Hattu used stories by several women with husbands in jail to create the equally basic and alienating story of a sweltering three-cornered relationship. Maïté is a young woman whose husband Vincent has been locked up for seven years. She visits him, does his washing and goes home lonely. One day she is approached by Jean. He makes advances and Maïté, robbed of her love life, eventually goes along. Torn between loneliness and warmth, guilt and desire, she is in fact just as imprisoned as Vincent. By going along with Jean, she loses and wins. When it turns out that Jean is one of her husband's prison guards, the relationships get even more complex because Vincent and Jean also have their own understanding.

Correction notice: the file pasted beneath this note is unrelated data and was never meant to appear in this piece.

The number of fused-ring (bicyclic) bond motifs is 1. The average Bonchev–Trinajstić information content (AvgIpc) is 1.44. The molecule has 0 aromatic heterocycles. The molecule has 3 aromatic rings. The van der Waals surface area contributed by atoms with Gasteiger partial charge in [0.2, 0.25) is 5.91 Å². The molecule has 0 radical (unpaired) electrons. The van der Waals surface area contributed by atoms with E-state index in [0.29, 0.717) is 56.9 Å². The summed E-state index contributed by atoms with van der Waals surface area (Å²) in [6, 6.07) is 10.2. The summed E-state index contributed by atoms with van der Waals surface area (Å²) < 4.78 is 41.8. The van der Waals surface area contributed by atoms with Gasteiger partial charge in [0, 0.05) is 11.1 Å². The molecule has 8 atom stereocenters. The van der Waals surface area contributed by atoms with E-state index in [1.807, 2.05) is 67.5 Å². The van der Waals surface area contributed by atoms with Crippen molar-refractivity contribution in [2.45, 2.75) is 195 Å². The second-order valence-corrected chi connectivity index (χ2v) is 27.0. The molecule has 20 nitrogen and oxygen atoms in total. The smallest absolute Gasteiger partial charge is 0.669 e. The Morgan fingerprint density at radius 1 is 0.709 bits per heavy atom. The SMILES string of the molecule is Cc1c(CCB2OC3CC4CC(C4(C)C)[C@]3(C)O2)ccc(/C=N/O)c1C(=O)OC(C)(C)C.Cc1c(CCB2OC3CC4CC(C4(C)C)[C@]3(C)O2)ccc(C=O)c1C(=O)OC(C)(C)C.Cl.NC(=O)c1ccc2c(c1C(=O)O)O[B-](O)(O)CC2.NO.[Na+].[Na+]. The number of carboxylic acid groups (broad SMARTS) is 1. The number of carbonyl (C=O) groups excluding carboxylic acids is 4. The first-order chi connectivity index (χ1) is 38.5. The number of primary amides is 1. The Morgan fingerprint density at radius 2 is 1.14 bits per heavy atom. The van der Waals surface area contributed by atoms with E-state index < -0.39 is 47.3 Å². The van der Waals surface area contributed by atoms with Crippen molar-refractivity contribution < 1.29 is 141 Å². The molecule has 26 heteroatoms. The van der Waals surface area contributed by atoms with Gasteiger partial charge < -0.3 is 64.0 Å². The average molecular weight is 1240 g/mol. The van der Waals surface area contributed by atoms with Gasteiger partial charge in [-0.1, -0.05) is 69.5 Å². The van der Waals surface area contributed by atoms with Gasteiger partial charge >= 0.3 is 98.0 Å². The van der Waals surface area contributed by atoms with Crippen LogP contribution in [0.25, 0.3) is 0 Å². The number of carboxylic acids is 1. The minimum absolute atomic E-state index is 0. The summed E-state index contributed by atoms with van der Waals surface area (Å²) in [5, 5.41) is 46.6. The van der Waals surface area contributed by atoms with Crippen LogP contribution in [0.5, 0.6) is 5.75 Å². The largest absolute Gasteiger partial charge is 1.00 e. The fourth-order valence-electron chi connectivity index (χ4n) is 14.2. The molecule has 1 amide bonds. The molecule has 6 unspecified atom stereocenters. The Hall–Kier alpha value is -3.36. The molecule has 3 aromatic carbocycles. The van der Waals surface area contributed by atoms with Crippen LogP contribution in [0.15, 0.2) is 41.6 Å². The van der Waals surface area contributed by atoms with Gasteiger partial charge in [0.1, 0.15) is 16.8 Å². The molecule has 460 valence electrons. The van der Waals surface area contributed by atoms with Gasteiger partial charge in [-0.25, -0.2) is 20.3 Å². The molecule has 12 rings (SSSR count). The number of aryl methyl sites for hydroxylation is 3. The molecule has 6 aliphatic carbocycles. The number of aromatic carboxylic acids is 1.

Hattu captures the motives that are increasingly difficult to fathom in this amorous power-play in simple and uncomplicated scenes, in which the camera seems more directed by the body language than by dialogue. The director observes with still and unemphatic camera angles. This results in a tactile, but subtle cinema in which the painful storylines are never played to the extreme. A film about the simple desire to survive in an impossible situation. (SdH)